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Factsheet: Stormfront Downunder

Published on 19 Nov 2019

IMPACT: Stormfront Downunder is a sub-forum of the global white supremacist online community Stormfront.org, which deals with “issues and pro-white activism for white nationalists in Australia and New Zealand.”

Stormfront.org was launched in 1995 and has since been maintained by its creator and owner, Don Black, a former Ku Klux Klan member. According to the Southern Poverty Law Center (SPLC), Stormfront is one of the most popular and successful online communities of the global radical-right. The SPLC, which considers Stormfront a hate group, notes “one of the secrets to Stormfront’s success is its focus on community building.” The forum allows individuals to “post articles, engage in discussions, and share news of upcoming racist events.” Additionally, the establishment of an international network of local branches and sub-forums including in Canada, Europe, South Africa, and Latin America, as well as Australia and New Zealand, has contributed to Stormfront’s success.

Stormfront.org is structured around themes of interest for members, such as ideology and philosophy, culture and traditions, revisionism, science, technology and race, privacy, business and finance, homemaking, education and home-schooling, youth issues, etc. It has a strong pro-white supremacy focus.

The Stormfront Downunder sub-forum is organized into sections such as “General Discussion,” “Politics and Activism,” “Newslinks,” and “Announcements,” each of which contains ‘threads’ or moderated discussions opened by registered members.  A 2014 article in the New Matilda found that Stormfront Downunder, along with other far-right groups, reflected a “broader cultural and social shift … from determined anti-Semitism to fear and loathing of Muslims as organizing principles.”

A 2019 journal article, which analyzed communication among Stormfront members, found that the 2005 Cronulla race riots in Sydney marked a shift in the group’s collective identity. The analysis of communication on the forum over 14 years suggests that “the riots played a key role in unifying and giving purpose to supporters of White supremacism in Australia by helping them clarify and crystallize their collective beliefs in order to increase their reach within the broader community.” After the riots, “group discussions more directly refer to Muslim Australians. Specific references to the riots were made to build an argument for exclusion based on cultural incompatibilities.” The comments posted during the riots and in their aftermath make it apparent that Stormfront Downunder functioned as a communication platform where members from Stormfront’s other international branches expressed their support for the violent actions directed at Australian Muslims.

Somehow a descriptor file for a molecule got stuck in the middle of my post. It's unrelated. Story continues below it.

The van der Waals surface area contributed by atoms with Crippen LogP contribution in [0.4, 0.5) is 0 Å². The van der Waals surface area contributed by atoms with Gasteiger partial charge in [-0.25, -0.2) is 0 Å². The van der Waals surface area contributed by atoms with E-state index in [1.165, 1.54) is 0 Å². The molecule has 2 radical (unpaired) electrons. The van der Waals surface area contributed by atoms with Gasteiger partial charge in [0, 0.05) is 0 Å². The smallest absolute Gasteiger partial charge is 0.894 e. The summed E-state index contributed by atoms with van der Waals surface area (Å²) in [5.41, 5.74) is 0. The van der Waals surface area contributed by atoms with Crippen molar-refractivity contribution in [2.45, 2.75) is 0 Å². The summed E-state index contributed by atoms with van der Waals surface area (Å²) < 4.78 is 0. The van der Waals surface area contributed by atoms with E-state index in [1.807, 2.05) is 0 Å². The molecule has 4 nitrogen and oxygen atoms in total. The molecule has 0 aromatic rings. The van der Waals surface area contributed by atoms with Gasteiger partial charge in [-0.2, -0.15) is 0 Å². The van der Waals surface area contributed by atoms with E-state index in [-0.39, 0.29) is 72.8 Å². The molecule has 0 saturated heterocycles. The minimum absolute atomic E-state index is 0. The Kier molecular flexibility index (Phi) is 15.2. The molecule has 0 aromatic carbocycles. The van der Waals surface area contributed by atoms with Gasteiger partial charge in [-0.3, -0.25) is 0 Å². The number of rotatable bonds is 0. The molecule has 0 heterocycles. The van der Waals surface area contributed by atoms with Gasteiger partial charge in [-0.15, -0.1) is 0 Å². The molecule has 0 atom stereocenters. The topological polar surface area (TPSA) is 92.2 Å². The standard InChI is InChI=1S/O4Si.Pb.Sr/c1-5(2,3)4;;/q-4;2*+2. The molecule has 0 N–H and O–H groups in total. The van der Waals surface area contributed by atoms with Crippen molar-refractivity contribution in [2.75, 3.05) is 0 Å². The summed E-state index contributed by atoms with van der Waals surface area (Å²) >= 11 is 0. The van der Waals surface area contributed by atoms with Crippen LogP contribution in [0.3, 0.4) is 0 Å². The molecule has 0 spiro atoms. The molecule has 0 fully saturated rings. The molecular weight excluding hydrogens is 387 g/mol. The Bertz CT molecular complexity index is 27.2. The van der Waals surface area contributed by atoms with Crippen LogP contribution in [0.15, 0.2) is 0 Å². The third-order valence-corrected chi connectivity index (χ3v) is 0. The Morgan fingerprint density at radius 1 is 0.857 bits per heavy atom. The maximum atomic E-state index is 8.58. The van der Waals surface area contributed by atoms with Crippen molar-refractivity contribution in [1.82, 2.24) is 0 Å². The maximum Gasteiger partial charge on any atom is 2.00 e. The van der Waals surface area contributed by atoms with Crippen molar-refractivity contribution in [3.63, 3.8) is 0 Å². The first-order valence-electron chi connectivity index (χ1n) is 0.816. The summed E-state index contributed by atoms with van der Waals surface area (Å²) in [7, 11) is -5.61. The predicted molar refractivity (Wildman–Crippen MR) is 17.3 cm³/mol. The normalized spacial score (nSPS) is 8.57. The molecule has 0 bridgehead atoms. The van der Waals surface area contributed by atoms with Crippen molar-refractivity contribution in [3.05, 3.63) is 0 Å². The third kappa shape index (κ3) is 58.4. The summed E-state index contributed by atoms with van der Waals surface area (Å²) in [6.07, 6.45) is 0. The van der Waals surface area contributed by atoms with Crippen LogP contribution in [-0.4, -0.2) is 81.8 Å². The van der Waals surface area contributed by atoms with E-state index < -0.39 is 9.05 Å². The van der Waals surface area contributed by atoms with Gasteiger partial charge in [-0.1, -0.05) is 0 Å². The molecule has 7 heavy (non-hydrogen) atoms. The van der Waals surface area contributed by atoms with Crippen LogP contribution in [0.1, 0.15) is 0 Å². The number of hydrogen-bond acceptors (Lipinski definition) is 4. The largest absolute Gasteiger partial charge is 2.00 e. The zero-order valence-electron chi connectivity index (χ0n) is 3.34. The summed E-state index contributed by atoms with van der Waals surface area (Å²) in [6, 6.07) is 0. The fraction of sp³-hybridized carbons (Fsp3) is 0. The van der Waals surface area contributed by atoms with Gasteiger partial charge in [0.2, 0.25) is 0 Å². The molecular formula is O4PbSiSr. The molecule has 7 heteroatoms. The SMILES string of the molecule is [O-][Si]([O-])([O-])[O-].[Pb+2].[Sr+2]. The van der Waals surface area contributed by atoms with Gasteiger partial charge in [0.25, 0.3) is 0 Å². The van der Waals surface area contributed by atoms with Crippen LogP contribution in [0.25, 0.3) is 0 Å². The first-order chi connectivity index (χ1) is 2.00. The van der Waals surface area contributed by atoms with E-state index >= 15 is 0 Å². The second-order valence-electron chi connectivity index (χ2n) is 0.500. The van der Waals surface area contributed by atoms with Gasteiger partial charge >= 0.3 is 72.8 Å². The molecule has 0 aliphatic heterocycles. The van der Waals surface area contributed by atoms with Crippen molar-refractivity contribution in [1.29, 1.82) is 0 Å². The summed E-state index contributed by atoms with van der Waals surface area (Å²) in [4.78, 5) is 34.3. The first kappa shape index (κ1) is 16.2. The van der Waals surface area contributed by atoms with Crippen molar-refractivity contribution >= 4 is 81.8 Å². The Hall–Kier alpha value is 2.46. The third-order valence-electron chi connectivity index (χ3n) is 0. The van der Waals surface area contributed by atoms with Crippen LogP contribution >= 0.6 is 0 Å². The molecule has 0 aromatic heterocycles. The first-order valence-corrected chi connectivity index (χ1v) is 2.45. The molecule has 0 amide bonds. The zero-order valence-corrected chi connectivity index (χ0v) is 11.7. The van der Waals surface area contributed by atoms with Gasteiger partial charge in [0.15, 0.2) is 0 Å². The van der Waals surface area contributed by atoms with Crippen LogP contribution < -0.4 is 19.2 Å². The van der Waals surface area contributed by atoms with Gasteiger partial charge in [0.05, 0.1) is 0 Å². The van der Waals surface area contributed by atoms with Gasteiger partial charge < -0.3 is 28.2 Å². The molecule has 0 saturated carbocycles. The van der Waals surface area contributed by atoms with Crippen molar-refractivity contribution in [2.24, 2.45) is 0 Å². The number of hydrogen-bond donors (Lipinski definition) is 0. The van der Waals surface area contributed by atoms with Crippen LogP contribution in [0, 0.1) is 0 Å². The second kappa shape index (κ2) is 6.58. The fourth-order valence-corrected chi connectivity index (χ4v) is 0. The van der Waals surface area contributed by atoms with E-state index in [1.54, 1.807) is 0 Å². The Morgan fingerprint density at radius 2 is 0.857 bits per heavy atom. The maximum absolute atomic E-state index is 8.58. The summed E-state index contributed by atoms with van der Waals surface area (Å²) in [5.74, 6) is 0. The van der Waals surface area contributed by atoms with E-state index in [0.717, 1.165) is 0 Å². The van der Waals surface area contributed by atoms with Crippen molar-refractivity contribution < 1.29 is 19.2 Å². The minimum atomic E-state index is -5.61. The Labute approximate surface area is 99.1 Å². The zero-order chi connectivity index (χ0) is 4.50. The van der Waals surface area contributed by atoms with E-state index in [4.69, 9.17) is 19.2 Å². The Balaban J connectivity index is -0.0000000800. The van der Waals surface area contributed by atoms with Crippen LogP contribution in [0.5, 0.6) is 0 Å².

The increased anti-Muslim focus in Stormfront Downunder is not unique to this particular community. Rather it reflects a broader trend in white supremacist groups in the United States and other parts of the world.

Historically, the online community Stormfront Downunder has been a subforum that was created to provide a base for communication for supporters of white supremacism mainly drawn from Australia and New Zealand. The subforum connected them with fellow supporters from around the world. The platform brings together those sharing an ideology drawn on Islamophobic and anti-immigration attitudes.

For members willing to engage in offline activism, the sub-forum provides links to several organizations endorsed by Stormfront Downunder including: the far-right Australia First Party, the Nationalist Alternative (a Melbourne-based organization self-described as a political think tank and activist group driven by an ideology centered on the “welfare and needs of the Australian people”), Right-Wing Resistance NZ (a Christchurch-based far-right, white nationalist organization reportedly losing support after the deadly 2019 mosque attacks), and Women for Aryan Unity (a global organization of white supremacist women with branches in Australia and around the world).

This factsheet is published in collaboration between the Bridge Initiative and researchers at the Challenging Racism Project at Western Sydney University. More information about this project can be found here.

Updated November 14, 2019